A Genome-Wide Association Study of Gestational Diabetes Mellitus in Korean Women
- Soo Heon Kwak1,
- Sung-Hoon Kim2,
- Young Min Cho1,
- Min Jin Go3,
- Yoon Shin Cho3,
- Sung Hee Choi1,
- Min Kyong Moon1,
- Hye Seung Jung1,
- Hyoung Doo Shin4,
- Hyun Min Kang5,
- Nam H. Cho6,
- In Kyu Lee7,
- Seong Yeon Kim1,
- Bok-Ghee Han3,
- Hak C. Jang1⇓ and
- Kyong Soo Park1,8⇓
- 1Department of Internal Medicine, Seoul National University College of Medicine, Seoul, Korea
- 2Department of Medicine, Kwandong University College of Medicine, Seoul, Korea
- 3Center for Genome Science, Korea National Institute of Health, Osong Health Technology Administration Complex, Chungcheongbuk-do, Korea
- 4Department of Life Science, Sogang University, Seoul, Korea
- 5Department of Biostatistics, University of Michigan, Ann Arbor, Michigan
- 6Department of Preventive Medicine, Ajou University School of Medicine, Suwon, Korea
- 7Department of Internal Medicine, Kyungpook National University School of Medicine, Daegu, Korea
- 8World Class University Department of Molecular Medicine and Biopharmaceutical Sciences, Graduate School of Convergence Science and Technology and College of Medicine, Seoul National University, Seoul, Korea
- Corresponding authors: Hak C. Jang, , and Kyong Soo Park, .
Knowledge regarding the genetic risk loci for gestational diabetes mellitus (GDM) is still limited. In this study, we performed a two-stage genome-wide association analysis in Korean women. In the stage 1 genome scan, 468 women with GDM and 1,242 nondiabetic control women were compared using 2.19 million genotyped or imputed markers. We selected 11 loci for further genotyping in stage 2 samples of 931 case and 783 control subjects. The joint effect of stage 1 plus stage 2 studies was analyzed by meta-analysis. We also investigated the effect of known type 2 diabetes variants in GDM. Two loci known to be associated with type 2 diabetes had a genome-wide significant association with GDM in the joint analysis. rs7754840, a variant in CDKAL1, had the strongest association with GDM (odds ratio 1.518; P = 6.65 × 10−16). A variant near MTNR1B, rs10830962, was also significantly associated with the risk of GDM (1.454; P = 2.49 × 10−13). We found that there is an excess of association between known type 2 diabetes variants and GDM above what is expected under the null hypothesis. In conclusion, we have confirmed that genetic variants in CDKAL1 and near MTNR1B are strongly associated with GDM in Korean women. There seems to be a shared genetic basis between GDM and type 2 diabetes.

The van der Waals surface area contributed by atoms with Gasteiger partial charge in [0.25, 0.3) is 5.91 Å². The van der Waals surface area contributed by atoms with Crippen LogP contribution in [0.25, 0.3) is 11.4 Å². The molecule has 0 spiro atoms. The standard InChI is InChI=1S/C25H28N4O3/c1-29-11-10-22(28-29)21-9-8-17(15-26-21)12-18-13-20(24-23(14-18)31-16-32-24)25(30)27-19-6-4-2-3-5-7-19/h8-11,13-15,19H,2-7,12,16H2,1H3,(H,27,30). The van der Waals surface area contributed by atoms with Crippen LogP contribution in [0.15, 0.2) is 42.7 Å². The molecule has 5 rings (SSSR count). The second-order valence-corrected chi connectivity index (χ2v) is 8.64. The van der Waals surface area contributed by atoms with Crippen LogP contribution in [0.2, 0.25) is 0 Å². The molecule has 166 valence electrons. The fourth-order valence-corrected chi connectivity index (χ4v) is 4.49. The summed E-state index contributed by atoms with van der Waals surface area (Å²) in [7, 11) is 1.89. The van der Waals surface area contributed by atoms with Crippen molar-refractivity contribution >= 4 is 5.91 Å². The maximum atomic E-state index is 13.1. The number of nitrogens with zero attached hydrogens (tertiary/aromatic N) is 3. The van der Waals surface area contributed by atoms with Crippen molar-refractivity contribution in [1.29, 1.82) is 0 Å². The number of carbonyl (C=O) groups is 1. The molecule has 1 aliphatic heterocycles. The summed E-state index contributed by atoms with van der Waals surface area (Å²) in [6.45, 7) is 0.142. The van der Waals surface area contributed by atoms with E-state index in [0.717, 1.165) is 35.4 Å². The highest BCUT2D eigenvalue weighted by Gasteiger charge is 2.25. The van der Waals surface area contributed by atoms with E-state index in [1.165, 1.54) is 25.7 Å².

This article contains Supplementary Data online at http://diabetes.diabetesjournals.org/lookup/suppl/doi:10.2337/db11-1034/-/DC1.
- Received July 24, 2011.
- Accepted November 16, 2011.
- © 2012 by the American Diabetes Association.
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